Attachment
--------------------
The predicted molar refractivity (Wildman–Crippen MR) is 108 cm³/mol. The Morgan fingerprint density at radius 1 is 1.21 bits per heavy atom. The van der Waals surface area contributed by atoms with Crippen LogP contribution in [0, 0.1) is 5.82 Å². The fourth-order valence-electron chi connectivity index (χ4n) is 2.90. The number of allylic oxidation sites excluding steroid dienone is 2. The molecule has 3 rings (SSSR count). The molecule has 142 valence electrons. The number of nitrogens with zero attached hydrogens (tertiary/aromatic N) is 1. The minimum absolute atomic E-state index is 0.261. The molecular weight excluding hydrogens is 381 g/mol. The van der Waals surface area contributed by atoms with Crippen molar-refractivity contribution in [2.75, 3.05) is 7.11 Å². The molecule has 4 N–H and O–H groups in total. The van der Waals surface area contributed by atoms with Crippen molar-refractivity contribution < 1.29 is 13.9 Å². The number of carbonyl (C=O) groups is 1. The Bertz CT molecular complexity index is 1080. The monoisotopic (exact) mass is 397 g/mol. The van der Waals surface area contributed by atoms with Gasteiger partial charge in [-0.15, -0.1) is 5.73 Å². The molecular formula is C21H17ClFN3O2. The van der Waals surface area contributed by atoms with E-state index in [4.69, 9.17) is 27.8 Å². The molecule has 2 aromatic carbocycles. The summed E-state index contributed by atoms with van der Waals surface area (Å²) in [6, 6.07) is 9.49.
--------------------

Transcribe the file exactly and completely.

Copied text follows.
The predicted molar refractivity (Wildman–Crippen MR) is 108 cm³/mol. The Morgan fingerprint density at radius 1 is 1.21 bits per heavy atom. The van der Waals surface area contributed by atoms with Crippen LogP contribution in [0, 0.1) is 5.82 Å². The fourth-order valence-electron chi connectivity index (χ4n) is 2.90. The number of allylic oxidation sites excluding steroid dienone is 2. The molecule has 3 rings (SSSR count). The molecule has 142 valence electrons. The number of nitrogens with zero attached hydrogens (tertiary/aromatic N) is 1. The minimum absolute atomic E-state index is 0.261. The molecular weight excluding hydrogens is 381 g/mol. The van der Waals surface area contributed by atoms with Crippen molar-refractivity contribution in [2.75, 3.05) is 7.11 Å². The molecule has 4 N–H and O–H groups in total. The van der Waals surface area contributed by atoms with Crippen molar-refractivity contribution < 1.29 is 13.9 Å². The number of carbonyl (C=O) groups is 1. The Bertz CT molecular complexity index is 1080. The monoisotopic (exact) mass is 397 g/mol. The van der Waals surface area contributed by atoms with Gasteiger partial charge in [-0.15, -0.1) is 5.73 Å². The molecular formula is C21H17ClFN3O2. The van der Waals surface area contributed by atoms with E-state index in [4.69, 9.17) is 27.8 Å². The molecule has 2 aromatic carbocycles. The summed E-state index contributed by atoms with van der Waals surface area (Å²) in [6, 6.07) is 9.49.